Texas Instruments has
rolled out a family of low-cost 32-bit microcontrollers that could bring
real-time control to hybrid vehicles, home appliances, street light networks
and a host of other applications that couldn't afford it before.
Known as TMS320F280xx,
the new microcontroller could be most notable for its ability to deliver
greater energy efficiency to a wide variety of end products that use electric
addresses a market space that needs real-time control but can't afford it," says Keith Ogboenyiya, a microcontroller manager for Advanced Embedded
Controllers at TI. "There's been a cost threshold that customers have had to
cross if they wanted real-time control. This family (of devices) is enabling applications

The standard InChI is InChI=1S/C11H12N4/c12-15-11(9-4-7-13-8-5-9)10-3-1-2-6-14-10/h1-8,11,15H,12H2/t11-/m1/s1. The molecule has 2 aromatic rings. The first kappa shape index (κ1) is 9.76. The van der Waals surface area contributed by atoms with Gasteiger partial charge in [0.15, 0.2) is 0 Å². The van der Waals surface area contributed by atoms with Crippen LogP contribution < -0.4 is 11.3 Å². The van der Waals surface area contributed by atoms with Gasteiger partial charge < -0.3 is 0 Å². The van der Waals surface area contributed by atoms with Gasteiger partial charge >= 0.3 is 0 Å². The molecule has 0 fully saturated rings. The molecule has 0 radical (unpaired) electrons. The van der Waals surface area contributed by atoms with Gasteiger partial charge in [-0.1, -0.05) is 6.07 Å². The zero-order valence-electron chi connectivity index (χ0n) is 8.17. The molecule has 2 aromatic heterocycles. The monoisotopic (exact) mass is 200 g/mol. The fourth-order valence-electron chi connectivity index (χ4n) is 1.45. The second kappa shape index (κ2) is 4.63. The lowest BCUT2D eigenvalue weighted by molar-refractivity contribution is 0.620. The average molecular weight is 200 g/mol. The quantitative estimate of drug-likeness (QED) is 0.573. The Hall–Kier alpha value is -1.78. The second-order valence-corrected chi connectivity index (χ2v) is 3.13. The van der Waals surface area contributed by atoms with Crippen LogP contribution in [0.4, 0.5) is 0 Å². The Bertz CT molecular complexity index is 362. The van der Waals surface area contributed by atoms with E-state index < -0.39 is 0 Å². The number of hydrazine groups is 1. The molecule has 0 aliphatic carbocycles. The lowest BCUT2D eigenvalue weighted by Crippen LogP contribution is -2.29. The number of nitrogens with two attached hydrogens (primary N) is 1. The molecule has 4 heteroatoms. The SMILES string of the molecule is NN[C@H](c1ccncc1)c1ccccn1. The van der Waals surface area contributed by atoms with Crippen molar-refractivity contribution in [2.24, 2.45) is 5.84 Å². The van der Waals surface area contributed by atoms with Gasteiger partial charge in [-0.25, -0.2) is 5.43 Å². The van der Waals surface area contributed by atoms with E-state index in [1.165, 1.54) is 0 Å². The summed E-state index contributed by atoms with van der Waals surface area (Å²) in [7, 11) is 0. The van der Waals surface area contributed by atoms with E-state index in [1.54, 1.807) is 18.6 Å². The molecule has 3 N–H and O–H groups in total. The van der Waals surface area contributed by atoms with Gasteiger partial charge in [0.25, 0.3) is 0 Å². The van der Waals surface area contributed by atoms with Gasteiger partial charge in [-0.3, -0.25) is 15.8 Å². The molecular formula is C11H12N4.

that previously couldn't afford it."
"Piccolo," the new devices are said to cost less than $2 each in large
engineers say the key to the Piccolo performance increase is its use of a hardware
accelerator. The MCUs incorporate a programmable control law accelerator (CLA) that
offloads control algorithms from the main CPU. By running complex high-speed control
algorithms, the CLA frees the main CPU to handle I/O and feedback loop metrics.
The result is a 5X performance boost for common closed loop applications, TI
Instruments says it is working with OEMs to incorporate Piccolo devices in
variable frequency air conditioning units, as well as with LED manufacturers to
use the technology to replace high-pressure sodium lamps in streetlight
networks. By making it possible to use LEDs instead of sodium lamps in street
lights, the technology could help bring about a 50-percent efficiency boost in
metropolitan areas, thereby reducing annual carbon emissions by 1.2 million
"There's a gap in the
marketplace that needs real-time control, but at the right price point,"
Ogboenyiya says. "This family of devices builds a framework that makes it
easier to get those applications started."